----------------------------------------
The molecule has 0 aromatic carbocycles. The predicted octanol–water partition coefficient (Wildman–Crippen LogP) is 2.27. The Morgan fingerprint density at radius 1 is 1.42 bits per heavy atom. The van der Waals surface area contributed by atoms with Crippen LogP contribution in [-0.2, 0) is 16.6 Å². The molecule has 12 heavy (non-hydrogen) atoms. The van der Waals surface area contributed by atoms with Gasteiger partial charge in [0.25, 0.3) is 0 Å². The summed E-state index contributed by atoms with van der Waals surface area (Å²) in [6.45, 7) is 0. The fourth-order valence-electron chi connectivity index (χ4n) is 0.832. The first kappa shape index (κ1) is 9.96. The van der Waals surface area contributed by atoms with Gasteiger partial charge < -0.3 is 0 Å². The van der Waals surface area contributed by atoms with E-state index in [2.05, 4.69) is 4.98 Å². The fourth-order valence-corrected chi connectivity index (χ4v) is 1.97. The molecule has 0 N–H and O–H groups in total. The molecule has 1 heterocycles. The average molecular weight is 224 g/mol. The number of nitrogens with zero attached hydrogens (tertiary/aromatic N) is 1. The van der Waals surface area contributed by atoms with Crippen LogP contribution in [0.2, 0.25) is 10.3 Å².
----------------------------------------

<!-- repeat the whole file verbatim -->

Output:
The molecule has 0 aromatic carbocycles. The predicted octanol–water partition coefficient (Wildman–Crippen LogP) is 2.27. The Morgan fingerprint density at radius 1 is 1.42 bits per heavy atom. The van der Waals surface area contributed by atoms with Crippen LogP contribution in [-0.2, 0) is 16.6 Å². The molecule has 12 heavy (non-hydrogen) atoms. The van der Waals surface area contributed by atoms with Gasteiger partial charge in [0.25, 0.3) is 0 Å². The summed E-state index contributed by atoms with van der Waals surface area (Å²) in [6.45, 7) is 0. The fourth-order valence-electron chi connectivity index (χ4n) is 0.832. The first kappa shape index (κ1) is 9.96. The van der Waals surface area contributed by atoms with Gasteiger partial charge < -0.3 is 0 Å². The van der Waals surface area contributed by atoms with E-state index in [2.05, 4.69) is 4.98 Å². The fourth-order valence-corrected chi connectivity index (χ4v) is 1.97. The molecule has 0 N–H and O–H groups in total. The molecule has 1 heterocycles. The average molecular weight is 224 g/mol. The number of nitrogens with zero attached hydrogens (tertiary/aromatic N) is 1. The van der Waals surface area contributed by atoms with Crippen LogP contribution in [0.2, 0.25) is 10.3 Å².